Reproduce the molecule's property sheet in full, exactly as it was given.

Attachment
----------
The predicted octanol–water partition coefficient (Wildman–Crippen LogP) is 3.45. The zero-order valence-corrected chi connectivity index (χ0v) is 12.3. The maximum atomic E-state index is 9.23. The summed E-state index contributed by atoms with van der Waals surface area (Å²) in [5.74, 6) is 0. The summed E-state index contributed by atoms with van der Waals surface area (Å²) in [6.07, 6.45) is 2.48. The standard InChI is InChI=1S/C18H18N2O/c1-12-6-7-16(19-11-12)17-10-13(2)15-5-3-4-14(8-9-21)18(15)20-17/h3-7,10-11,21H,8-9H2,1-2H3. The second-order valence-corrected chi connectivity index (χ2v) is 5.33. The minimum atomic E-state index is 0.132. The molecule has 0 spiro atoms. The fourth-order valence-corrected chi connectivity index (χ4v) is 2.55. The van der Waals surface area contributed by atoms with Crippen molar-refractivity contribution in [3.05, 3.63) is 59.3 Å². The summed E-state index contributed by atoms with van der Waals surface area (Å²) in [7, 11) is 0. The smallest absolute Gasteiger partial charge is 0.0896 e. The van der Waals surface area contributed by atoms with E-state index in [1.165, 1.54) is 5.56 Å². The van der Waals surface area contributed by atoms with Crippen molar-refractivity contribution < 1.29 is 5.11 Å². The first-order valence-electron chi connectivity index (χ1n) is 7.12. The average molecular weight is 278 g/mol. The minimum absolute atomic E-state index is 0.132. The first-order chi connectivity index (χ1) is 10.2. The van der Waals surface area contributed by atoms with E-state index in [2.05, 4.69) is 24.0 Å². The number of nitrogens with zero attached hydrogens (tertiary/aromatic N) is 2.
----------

The predicted octanol–water partition coefficient (Wildman–Crippen LogP) is 3.45. The zero-order valence-corrected chi connectivity index (χ0v) is 12.3. The maximum atomic E-state index is 9.23. The summed E-state index contributed by atoms with van der Waals surface area (Å²) in [5.74, 6) is 0. The summed E-state index contributed by atoms with van der Waals surface area (Å²) in [6.07, 6.45) is 2.48. The standard InChI is InChI=1S/C18H18N2O/c1-12-6-7-16(19-11-12)17-10-13(2)15-5-3-4-14(8-9-21)18(15)20-17/h3-7,10-11,21H,8-9H2,1-2H3. The second-order valence-corrected chi connectivity index (χ2v) is 5.33. The minimum atomic E-state index is 0.132. The molecule has 0 spiro atoms. The fourth-order valence-corrected chi connectivity index (χ4v) is 2.55. The van der Waals surface area contributed by atoms with Crippen molar-refractivity contribution in [3.05, 3.63) is 59.3 Å². The summed E-state index contributed by atoms with van der Waals surface area (Å²) in [7, 11) is 0. The smallest absolute Gasteiger partial charge is 0.0896 e. The van der Waals surface area contributed by atoms with E-state index in [1.165, 1.54) is 5.56 Å². The van der Waals surface area contributed by atoms with Crippen molar-refractivity contribution < 1.29 is 5.11 Å². The first-order valence-electron chi connectivity index (χ1n) is 7.12. The average molecular weight is 278 g/mol. The minimum absolute atomic E-state index is 0.132. The first-order chi connectivity index (χ1) is 10.2. The van der Waals surface area contributed by atoms with E-state index in [2.05, 4.69) is 24.0 Å². The number of nitrogens with zero attached hydrogens (tertiary/aromatic N) is 2.